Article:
OFFICE OF RECORD: Computing Services
ISSUED BY: CIO and Director of Computing Services
APPROVED BY: 03-61-00
EFFECTIVE DATE: 02-13-87 (Revised 11/15/05)
This policy is intended to provide direction for the use of computing hardware and software, networking and other information technology resources, including video-conferencing facilities, associated with or accessible from Dakota State University. Within the context of this policy, networking refers to the University's wired and wireless environments. The term classrooms refers to both traditional classroom facilities as well as classroom labs and specialty labs.
The use of computers and related technologies, including all hardware and software, is a privilege. The University's CIO/Director of Computing Services is authorized to extend access to the University's computing services and related hardware and software to members of the faculty and staff; members of the student body; participants in workshops, short courses and similar approved activities and projects; or members of an entity that has contracted for the use of DSU's computing resources.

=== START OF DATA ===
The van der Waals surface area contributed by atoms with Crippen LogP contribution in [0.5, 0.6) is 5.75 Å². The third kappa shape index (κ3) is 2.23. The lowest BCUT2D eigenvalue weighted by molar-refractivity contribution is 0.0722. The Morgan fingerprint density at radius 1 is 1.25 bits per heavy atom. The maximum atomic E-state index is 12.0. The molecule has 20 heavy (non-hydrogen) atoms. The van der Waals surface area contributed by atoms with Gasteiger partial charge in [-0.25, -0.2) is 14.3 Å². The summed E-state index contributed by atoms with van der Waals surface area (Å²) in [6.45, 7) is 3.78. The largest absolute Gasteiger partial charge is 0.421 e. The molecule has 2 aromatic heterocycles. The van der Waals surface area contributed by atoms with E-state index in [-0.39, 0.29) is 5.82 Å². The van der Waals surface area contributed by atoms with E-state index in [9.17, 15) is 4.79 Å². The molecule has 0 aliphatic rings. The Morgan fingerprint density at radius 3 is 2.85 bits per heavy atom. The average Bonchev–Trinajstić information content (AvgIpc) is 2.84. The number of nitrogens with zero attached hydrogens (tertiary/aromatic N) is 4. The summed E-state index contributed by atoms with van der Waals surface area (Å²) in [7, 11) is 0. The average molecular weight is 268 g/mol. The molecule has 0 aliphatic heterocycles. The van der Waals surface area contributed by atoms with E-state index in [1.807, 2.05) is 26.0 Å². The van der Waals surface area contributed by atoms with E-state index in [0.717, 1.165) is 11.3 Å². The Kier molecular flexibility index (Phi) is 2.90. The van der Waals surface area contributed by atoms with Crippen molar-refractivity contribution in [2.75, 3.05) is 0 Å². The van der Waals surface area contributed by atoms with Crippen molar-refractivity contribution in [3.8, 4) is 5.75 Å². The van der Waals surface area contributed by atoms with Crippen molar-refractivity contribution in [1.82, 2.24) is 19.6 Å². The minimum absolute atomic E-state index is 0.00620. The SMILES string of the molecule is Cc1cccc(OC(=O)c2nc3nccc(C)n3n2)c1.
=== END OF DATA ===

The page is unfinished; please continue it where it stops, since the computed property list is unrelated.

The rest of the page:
Charges for the use of computing services may be assessed by the CIO/Director of Computing Services with the approval of the President. (See DSU Policy 01-76-00 Facility Use and Rental and DSU Policy 03-62-00 Tablet Repair Services/Replacement)
Software available at Dakota State University includes copyrighted programs licensed from a variety of vendors, including those which may have been modified by Dakota State University computing staff for use within the University's computing environment. It is expected that all faculty, staff, students and campus guests will use any software (whether or not it is supplied by Dakota State University) only in accordance with license agreements and copyright provisions applicable to the specific software package.
While use of the University's computing hardware, software and facilities is not restricted solely to faculty, staff, and students, the priority of user access is dependent on many factors, including class schedules and user status. Generally, DSU computing hardware and software, networking, and video-conferencing facilities are available for use by authorized users except when reserved for class usage. However, some University computing facilities may only be available to a specific subset of authorized users. Classes scheduled by the University take priority over all other usage. (See DSU Policy 01-84-00 Classroom Scheduling.)
All users of the University's computing hardware and software, networking, and video-conferencing facilities must comply with all pertinent DSU and Board of Regents policies and local, state and federal laws. The use of DSU facilities by any individual whose sole purpose is to make a profit is prohibited, except as outlined in DSU Policy 01-76-00 Facility Use and Rental.